"Architects create environments with physical materials.
I do it with sound."

HEARTS of SPACE PRODUCER STEPHEN HILL's CAREER seemed to take a sharp detour in the early 70's when he abandoned his architectural career and opened a recording studio.

Hill received a graduate degree in architecture at the University of Pennsylvania in 1969 where he studied and worked with Louis Kahn, Robert Venturi, Romaldo Giurgola, Richard Saul Wurman and other leading architects of the day. After moving to San Francisco in 1970, Hill gained additional experience in photography, film, multi-media design, sound engineering, and radio production.

Music and sound technology ultimately held his attention. He developed his audio engineering skills under the tutelage of Bob Olhsson, a professional recording engineer formerly with Motown records. Hill describes this period as "five years of constant reading, research, and hands-on experimentation."

As a staff engineer at KQED-FM radio (San Francisco 1971-75) and as an independent producer (1973 - present), Hill produced thousands of live and recorded radio broadcasts, ranging from provocative interviews with leading thinkers to powerful contemporary music experiences. Hill also served as engineer/producer of over seventy record albums and soundtracks, including Genocide, a 1983 Academy Award-winning feature length film documentary. Other production projects of the '70s and early '80s include recordings for the Celestial Harmonies, Fortuna, and Pacific Arts labels with artists like James Newton, Chaitanya Deuter, Carlos Nakai, Double Image, and the original Tibetan Bells group.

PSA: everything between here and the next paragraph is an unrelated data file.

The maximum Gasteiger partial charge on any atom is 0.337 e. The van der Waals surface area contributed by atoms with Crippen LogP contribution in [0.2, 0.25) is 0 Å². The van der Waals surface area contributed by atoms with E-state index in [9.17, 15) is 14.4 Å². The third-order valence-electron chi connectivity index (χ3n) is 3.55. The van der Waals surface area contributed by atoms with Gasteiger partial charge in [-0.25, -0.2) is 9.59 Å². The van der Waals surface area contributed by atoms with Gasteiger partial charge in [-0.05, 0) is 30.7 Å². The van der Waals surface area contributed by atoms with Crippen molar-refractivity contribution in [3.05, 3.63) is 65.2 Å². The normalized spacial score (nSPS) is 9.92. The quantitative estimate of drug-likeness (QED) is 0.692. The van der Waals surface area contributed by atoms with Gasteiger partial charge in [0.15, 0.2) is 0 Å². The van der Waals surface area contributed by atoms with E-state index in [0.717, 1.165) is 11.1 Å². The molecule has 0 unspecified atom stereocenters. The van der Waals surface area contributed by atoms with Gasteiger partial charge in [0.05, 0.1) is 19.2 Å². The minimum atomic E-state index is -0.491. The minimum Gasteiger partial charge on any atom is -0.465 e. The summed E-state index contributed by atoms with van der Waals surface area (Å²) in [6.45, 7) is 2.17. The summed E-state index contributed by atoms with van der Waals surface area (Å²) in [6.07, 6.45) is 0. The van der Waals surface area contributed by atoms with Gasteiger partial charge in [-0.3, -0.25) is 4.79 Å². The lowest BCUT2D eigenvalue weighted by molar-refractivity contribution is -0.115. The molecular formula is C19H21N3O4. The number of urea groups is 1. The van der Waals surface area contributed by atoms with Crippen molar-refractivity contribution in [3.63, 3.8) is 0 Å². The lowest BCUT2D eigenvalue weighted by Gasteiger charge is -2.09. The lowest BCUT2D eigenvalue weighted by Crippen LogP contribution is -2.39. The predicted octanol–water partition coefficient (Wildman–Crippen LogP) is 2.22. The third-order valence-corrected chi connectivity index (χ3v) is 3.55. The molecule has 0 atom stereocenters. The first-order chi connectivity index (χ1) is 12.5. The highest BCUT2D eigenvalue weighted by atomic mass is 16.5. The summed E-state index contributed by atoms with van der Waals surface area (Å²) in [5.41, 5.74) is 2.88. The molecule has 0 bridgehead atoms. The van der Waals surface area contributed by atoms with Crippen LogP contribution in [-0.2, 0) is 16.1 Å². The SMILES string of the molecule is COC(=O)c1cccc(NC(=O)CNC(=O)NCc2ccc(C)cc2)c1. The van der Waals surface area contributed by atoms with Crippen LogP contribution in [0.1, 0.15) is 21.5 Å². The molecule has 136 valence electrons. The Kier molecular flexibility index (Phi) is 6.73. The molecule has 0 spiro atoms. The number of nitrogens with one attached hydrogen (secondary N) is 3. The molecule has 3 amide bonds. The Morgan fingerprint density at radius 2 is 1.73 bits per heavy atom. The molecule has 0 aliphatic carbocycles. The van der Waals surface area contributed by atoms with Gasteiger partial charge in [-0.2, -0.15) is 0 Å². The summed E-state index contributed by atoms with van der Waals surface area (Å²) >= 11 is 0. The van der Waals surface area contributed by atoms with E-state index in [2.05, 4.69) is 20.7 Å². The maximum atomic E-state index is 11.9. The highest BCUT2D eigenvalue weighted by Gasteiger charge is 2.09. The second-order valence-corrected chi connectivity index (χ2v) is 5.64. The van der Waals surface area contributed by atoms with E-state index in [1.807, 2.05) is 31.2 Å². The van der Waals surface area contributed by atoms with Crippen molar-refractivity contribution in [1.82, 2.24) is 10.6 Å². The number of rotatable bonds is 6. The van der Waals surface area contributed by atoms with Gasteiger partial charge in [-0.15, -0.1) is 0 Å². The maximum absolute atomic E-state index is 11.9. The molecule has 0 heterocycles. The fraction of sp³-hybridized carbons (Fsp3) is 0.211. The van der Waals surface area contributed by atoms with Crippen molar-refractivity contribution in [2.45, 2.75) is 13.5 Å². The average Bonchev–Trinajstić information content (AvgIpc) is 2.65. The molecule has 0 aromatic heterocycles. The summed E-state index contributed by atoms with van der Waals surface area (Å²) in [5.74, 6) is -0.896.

In 1984 the Hearts of Space label was launched with Hill serving as Director of A&R and Art Director. It grew to a catalog of over 140 titles and four sub-labels before being sold in 2001.

While working at KQED in the early '70s, Hill became fascinated by similarities he found between certain traditional musics and the synthesized sounds emerging from the first wave of experimental electronic composers. Here was a new kind of imagery in music that offered compelling psychological experiences by creating a sonic atmosphere for concentration and mental expansion. Hill adopted the term "spacemusic" to describe the new genre.

To explore these sounds and spaces, in 1973 Hill created Hearts of Space as a three-hour live weekly radio program on KPFA-FM in Berkeley, California. Joined a year later by former co-producer Anna Turner, the show became a habit for thousands of northern California listeners eager for something truly new in music programming. National syndication of a one hour version of the program began in 1983 and continues today on over 240 NPR affiliate stations and XM satellite radio, as well as online with a subscription service that makes the entire Archive of music programs since 1983 available to Internet listeners on demand.

From its inception as a late night free-form mix, Hearts of Space has evolved into a tightly structured, artfully edited one hour music experience best described as contemplative music broadly defined. With minimal commentary, it combines the best of contemporary electronics, classical adagios, quiet chorales, spacejazz, contemplative soundscapes, and music from exotic cultures around the world.

In retrospect, Hill realizes he never really left architecture. He simply became a sound architect who learned to build his castles on the air.